Château de Fougères

Fougères travel guide

About Fougères

Fougères in Brittany is a charming town that is home to the Château de Fougères, the largest medieval fortress in Europe.

The history of Fougères is very much based around its château, around which the town sprang up in the Early Middle Ages. Originally a wooden fortress, the castle was rebuilt in stone after it was destroyed by Henry II of England in 1166 and it is the perfect example of a traditional medieval stronghold. Built on a rocky islet that is sheltered by hills, surrounded by marshes, and on a bend of the river Nançon, the castle made use of its great defensive position. The 4 towers provide great views and today contain a circuit that takes you back to experience the great historical events of the medieval period including the storming of Fougères; the legend of the fairy, Melusine, after whom the château's most impressive tower is named; and the Battle of Saint-Aubin-du-Cormier. The lower town has a wonderful medieval district, especially around the Place du Marchix where you can find several medieval half-timber houses. With many cattle in the surrounding area, tanners, cloth makers and dyers worked their trade in Fougères leading into the shoe industry that made the town's fortune in the Industrial era.

Fougères' other main monument is its belfry, which is the oldest in Brittany. Built in 1397, it stands just off the Rue Nationale, the main street in the upper town with the 12th century church of St Leonard's at the end of the street whose 19th century neo-Gothic facade was inspired by the Sainte-Chapelle in Paris. There are also the pretty churches of Saint Sulpice and Bonabray, and a former Urbanist convent in the town. A wander through the charming streets will take you to the wonderful trompe l'oeil wall paintings on Rue de Prés and Rue de Verdun. The old shoe factory of Morel & Gaté also features some unusual street art with its buildings decorated with Italian Oderico mosaics. The home of Châteaubriand's sisters, Fougères was a favourite place of this famous writer, and of Victor Hugo in later years too.

Get some fresh air in the beautiful 1500 hectares of the Forest of Fougères. Great for hiking, mountain biking and horse riding, the forest has some magical ancient history at the Cordon of the Druids, a row of 50 quartz menhirs stretching for 300m. Several dolmens can also be found, the tombs of  ancient dead kings, and the Celliers de Landéan, a 12th century underground room supported by 11 arches that is said to have once had a staircase leading up to the castle. If you are interested in birdwatching, the quarry of Le Rocher Coupé is a beautiful spot to walk up the hill, enjoying the turquiose blue of the lake and a great platform from where you can view the castle and town. In the town itself you will also get a great view from the pretty Jardin Public or visit the Val Nançon garden with its contemporary metal and glass sculpture, L'Oeuvre à la vie, The Work of Life, by Louis Marie Cattal. Covering what were once allotment gardens, it is designed to symbolise the peace and understanding between cultures.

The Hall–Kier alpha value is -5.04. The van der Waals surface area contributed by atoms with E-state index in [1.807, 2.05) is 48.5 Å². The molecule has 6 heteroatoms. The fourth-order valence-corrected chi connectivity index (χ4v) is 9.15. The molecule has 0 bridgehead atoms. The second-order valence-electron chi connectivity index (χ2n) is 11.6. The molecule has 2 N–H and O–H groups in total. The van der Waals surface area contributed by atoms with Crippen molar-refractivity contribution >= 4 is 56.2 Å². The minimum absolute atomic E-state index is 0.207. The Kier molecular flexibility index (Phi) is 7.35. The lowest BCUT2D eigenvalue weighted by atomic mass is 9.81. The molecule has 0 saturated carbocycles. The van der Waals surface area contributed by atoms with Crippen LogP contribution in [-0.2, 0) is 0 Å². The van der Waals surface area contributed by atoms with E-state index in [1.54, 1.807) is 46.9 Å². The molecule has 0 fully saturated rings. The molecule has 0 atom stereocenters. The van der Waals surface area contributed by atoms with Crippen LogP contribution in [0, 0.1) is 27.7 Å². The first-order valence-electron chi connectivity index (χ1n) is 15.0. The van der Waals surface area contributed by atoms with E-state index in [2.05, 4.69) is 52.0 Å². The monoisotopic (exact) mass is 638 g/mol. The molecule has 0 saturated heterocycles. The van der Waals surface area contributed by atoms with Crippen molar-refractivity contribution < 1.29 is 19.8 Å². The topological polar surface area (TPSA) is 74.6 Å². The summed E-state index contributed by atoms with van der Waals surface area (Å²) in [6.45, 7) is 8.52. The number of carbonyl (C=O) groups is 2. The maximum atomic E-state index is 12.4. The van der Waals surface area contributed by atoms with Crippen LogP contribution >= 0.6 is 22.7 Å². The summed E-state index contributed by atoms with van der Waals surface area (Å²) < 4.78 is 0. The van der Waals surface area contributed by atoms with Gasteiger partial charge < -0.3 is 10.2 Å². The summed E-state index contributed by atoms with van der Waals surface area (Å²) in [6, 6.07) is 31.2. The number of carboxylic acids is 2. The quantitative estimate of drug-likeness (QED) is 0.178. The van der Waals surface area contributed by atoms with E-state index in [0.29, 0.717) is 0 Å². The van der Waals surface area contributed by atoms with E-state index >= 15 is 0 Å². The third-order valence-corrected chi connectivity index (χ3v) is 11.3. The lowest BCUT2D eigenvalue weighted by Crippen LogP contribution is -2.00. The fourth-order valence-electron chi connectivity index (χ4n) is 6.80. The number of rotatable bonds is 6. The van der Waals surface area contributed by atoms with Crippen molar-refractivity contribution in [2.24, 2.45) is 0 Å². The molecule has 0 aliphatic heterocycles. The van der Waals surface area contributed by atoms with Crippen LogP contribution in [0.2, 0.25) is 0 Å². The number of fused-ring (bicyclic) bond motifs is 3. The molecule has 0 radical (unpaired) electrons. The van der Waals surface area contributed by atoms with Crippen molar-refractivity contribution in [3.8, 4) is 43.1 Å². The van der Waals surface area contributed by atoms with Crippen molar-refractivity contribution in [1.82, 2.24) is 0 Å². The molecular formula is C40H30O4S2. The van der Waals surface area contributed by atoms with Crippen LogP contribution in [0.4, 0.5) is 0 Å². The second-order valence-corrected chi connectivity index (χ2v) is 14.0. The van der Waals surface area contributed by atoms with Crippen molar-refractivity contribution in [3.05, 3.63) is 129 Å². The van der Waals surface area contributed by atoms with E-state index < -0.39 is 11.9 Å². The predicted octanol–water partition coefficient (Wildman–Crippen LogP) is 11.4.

A lively Saturday market, several bakeries and many charming unique shops make for a traditional shopping experience in Fougères. Don't miss out trying some real Breton crêpes and galettes, savoury pancakes usually made with buckwheat and Far Breton, a flan style cake, similar to clafoutis, often with prunes or raisins. Wash down your meal with some local Breton beer or cider and enjoy an apéritif of chouchen, a type of mead. 


  • Country: France

  • Region: Brittany

  • Department: Ille-et-Villaine

  • Population: 24,000

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